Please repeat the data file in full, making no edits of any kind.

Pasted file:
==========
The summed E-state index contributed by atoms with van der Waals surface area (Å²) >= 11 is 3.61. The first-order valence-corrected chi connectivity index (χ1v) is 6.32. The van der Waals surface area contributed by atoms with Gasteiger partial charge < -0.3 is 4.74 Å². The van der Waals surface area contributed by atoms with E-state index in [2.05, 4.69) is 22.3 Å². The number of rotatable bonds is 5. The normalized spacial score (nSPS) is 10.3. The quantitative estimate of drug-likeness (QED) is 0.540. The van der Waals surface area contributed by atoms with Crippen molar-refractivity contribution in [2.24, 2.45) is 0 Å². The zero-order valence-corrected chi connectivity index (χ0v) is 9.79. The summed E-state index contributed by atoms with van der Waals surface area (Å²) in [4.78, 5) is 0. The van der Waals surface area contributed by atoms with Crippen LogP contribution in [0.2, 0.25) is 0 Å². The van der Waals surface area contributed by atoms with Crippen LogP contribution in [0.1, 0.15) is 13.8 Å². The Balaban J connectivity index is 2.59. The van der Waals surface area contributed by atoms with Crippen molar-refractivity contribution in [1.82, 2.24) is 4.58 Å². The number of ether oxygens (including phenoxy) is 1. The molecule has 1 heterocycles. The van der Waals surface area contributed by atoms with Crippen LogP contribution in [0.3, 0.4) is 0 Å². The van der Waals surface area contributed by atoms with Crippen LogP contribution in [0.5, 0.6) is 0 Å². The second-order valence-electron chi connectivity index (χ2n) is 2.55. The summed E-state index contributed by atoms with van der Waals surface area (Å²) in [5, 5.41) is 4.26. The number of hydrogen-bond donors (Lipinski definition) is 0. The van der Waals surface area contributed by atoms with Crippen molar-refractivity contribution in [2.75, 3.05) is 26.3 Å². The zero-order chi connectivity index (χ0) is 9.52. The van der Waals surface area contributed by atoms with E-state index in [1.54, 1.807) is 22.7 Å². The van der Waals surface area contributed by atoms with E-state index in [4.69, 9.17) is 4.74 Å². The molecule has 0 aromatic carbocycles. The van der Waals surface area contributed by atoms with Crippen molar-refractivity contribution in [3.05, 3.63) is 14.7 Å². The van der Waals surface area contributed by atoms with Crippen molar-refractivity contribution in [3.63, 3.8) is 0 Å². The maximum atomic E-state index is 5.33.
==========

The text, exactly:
The summed E-state index contributed by atoms with van der Waals surface area (Å²) >= 11 is 3.61. The first-order valence-corrected chi connectivity index (χ1v) is 6.32. The van der Waals surface area contributed by atoms with Gasteiger partial charge < -0.3 is 4.74 Å². The van der Waals surface area contributed by atoms with E-state index in [2.05, 4.69) is 22.3 Å². The number of rotatable bonds is 5. The normalized spacial score (nSPS) is 10.3. The quantitative estimate of drug-likeness (QED) is 0.540. The van der Waals surface area contributed by atoms with Crippen molar-refractivity contribution in [2.24, 2.45) is 0 Å². The zero-order valence-corrected chi connectivity index (χ0v) is 9.79. The summed E-state index contributed by atoms with van der Waals surface area (Å²) in [4.78, 5) is 0. The van der Waals surface area contributed by atoms with Crippen LogP contribution in [0.2, 0.25) is 0 Å². The van der Waals surface area contributed by atoms with Crippen LogP contribution in [0.1, 0.15) is 13.8 Å². The Balaban J connectivity index is 2.59. The van der Waals surface area contributed by atoms with Crippen molar-refractivity contribution in [1.82, 2.24) is 4.58 Å². The number of ether oxygens (including phenoxy) is 1. The molecule has 1 heterocycles. The van der Waals surface area contributed by atoms with Crippen LogP contribution in [0.3, 0.4) is 0 Å². The van der Waals surface area contributed by atoms with Crippen LogP contribution in [0.5, 0.6) is 0 Å². The second-order valence-electron chi connectivity index (χ2n) is 2.55. The summed E-state index contributed by atoms with van der Waals surface area (Å²) in [5, 5.41) is 4.26. The number of hydrogen-bond donors (Lipinski definition) is 0. The van der Waals surface area contributed by atoms with Crippen molar-refractivity contribution in [2.75, 3.05) is 26.3 Å². The zero-order chi connectivity index (χ0) is 9.52. The van der Waals surface area contributed by atoms with E-state index in [1.54, 1.807) is 22.7 Å². The van der Waals surface area contributed by atoms with E-state index in [4.69, 9.17) is 4.74 Å². The molecule has 0 aromatic carbocycles. The van der Waals surface area contributed by atoms with Crippen molar-refractivity contribution in [3.05, 3.63) is 14.7 Å². The van der Waals surface area contributed by atoms with Crippen molar-refractivity contribution in [3.63, 3.8) is 0 Å². The maximum atomic E-state index is 5.33.